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Congestive heart failure (HF), an exceedingly common and costly disease, is frequently seen in association with central sleep apnea (CSA), which often manifests as a periodic breathing rhythm referred to as Cheyne-Stokes respiration. CSA has historically been considered to be a marker of heart disease, since improvement in cardiac status is often associated with the attenuation of CSA. However, this mirroring of HF and CSA may suggest bidirectional importance to their relationship. In fact, observational data suggest that CSA, associated with repetitive oxyhemoglobin desaturations and surges in sympathetic neural activity, may be of pathophysiologic significance in HF outcomes. In light of the disappointing results from the first large trial assessing therapy with continuous positive airway pressure in patients with CSA and HF, further large-scale interventional trials will be needed to assess the role, if any, of CSA treatment on the outcomes of patients with HF. This review will discuss epidemiologic, pathophysiologic, diagnostic, and therapeutic considerations of CSA in the setting of HF.
There is mounting evidence that sleep-related breathing disorders play an important pathophysiologic role in cardiovascular (CV) disease, a finding that may afford therapeutic opportunities. This is most notable in the setting of obstructive sleep apnea (OSA), due in large part to its high prevalence not only in the general population but also in the setting of comorbid CV diseases such as hypertension and stroke. On the other hand, central sleep apnea (CSA) is intimately and more specifically linked to heart failure (HF). This association is not exclusive, and, in fact, CSA and OSA may coexist within the same patient.1
HF afflicts > 5 million individuals in the United States, with an incidence of > 500,000 cases per year and, despite advances in drug and device therapy, unacceptably high morbidity and mortality; the lifetime risk for HF approaches 20%.2 Innovative management strategies will be necessary to further reduce morbidity and mortality in affected patients.
Although CSA is generally thought to occur as a consequence of HF, there is some evidence to suggest that its presence may promote disease progression and confer an increased risk of mortality independent of underlying cardiac dysfunction. What remains unresolved is whether targeted therapy of CSA is warranted and if such treatment affords improvement in outcomes in HF populations.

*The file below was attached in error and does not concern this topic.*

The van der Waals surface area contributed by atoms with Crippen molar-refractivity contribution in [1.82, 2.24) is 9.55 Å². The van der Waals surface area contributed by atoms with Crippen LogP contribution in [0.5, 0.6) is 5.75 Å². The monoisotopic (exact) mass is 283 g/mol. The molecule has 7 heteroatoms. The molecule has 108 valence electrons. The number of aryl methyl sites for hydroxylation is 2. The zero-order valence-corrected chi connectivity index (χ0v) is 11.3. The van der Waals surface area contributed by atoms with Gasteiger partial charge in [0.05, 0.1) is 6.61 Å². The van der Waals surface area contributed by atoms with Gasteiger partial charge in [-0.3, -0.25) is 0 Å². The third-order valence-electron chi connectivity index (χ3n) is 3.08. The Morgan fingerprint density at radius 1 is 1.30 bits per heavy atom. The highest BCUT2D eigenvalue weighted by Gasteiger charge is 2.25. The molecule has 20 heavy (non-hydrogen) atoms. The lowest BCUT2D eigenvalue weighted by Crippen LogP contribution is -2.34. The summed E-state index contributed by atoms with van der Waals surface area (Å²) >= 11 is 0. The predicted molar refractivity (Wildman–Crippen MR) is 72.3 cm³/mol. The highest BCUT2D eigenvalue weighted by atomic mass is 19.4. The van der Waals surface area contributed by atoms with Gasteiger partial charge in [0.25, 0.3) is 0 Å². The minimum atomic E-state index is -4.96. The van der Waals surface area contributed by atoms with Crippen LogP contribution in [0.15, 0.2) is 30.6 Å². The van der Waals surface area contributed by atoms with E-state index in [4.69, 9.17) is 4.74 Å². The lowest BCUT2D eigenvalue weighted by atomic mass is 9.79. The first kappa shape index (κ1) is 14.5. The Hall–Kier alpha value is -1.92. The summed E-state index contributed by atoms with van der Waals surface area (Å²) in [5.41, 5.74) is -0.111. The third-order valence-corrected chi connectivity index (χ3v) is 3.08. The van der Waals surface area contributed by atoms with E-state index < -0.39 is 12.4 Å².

As opposed to patients with OSA, in whom breathing is interrupted primarily by upper airway narrowing or collapse in the face of continued respiratory effort, disordered breathing in patients with CSA results from a reduction in or lack of output from the central respiratory generator in the brainstem, manifesting as apneas and hypopneas without discernible breathing efforts. Nevertheless, despite this fundamental distinction, OSA and CSA do share some commonalities, since both often coexist in the same individual,1,3 and there is evidence for upper airway narrowing in patients with CSA.4 Perhaps on the basis of an overnight deterioration in cardiac function, some individuals may transition from predominantly obstructive apnea to central apnea over the course of 1 night of sleep.5
The reader is referred to a recent comprehensive review by Eckert et al6 of the various forms and manifestations of CSA, as well as the physiologic underpinnings related to the ventilatory control system. We will refer to components of that system that may relate more intimately, either directly or indirectly, to HF. The form of CSA most commonly observed in the setting of HF is Cheyne-Stokes respiration, which was first recognized 2 centuries ago.7,8 (For the purpose of this review, the term CSA will be inclusive of the Cheyne-Stokes respiratory pattern.) Cheyne-Stokes respiration, also referred to by some as periodic breathing, is characterized by oscillatory ventilation, with periods of central apneas or hypopneas alternating with intervals of hyperpnea. As in patients with OSA, disordered breathing events result in polysomnographic evidence of CNS arousals and sleep disruption. In patients with CSA, arousals are more likely to occur at the height of hyperpnea and may contribute to complaints of paroxysmal nocturnal dyspnea in patients with HF. Based on a 1999 consensus statement,9 the severity of CSA, like OSA, has been quantified by the hourly frequency of disordered breathing events (known as the apnea-hypopnea index [AHI]). While an obstructive AHI of at least five events per hour has traditionally been considered the minimum for the development of daytime symptoms that may respond to treatment, evidence to support any equivalent threshold for the treatment of CSA is absent.9 In fact, in a recently published revision of the sleep scoring manual,10 an American Academy of Sleep Medicine task force found insufficient evidence linking the extent of Cheyne-Stokes breathing with morbidity and mortality to provide a recommendation on the severity rating.
In case series,1,3,11–15 the frequency of CSA in HF patients secondary to left ventricular (LV) systolic dysfunction is reportedly high (range, 45 to 82%). This wide range may depend on a number of variables such as HF etiology and severity, as well as gender and age biases. Many prevalence studies are composed of highly selected populations, based on a suspicion of apnea or on referrals to a sleep laboratory. Therefore, caution is warranted in applying these limited observations to the HF population at large. Finally, and perhaps most temporally important, much of the data was obtained prior to the widespread treatment of HF with β-blockers and aldosterone antagonists, the effects of which, by improving cardiac function, may be expected to attenuate CSA.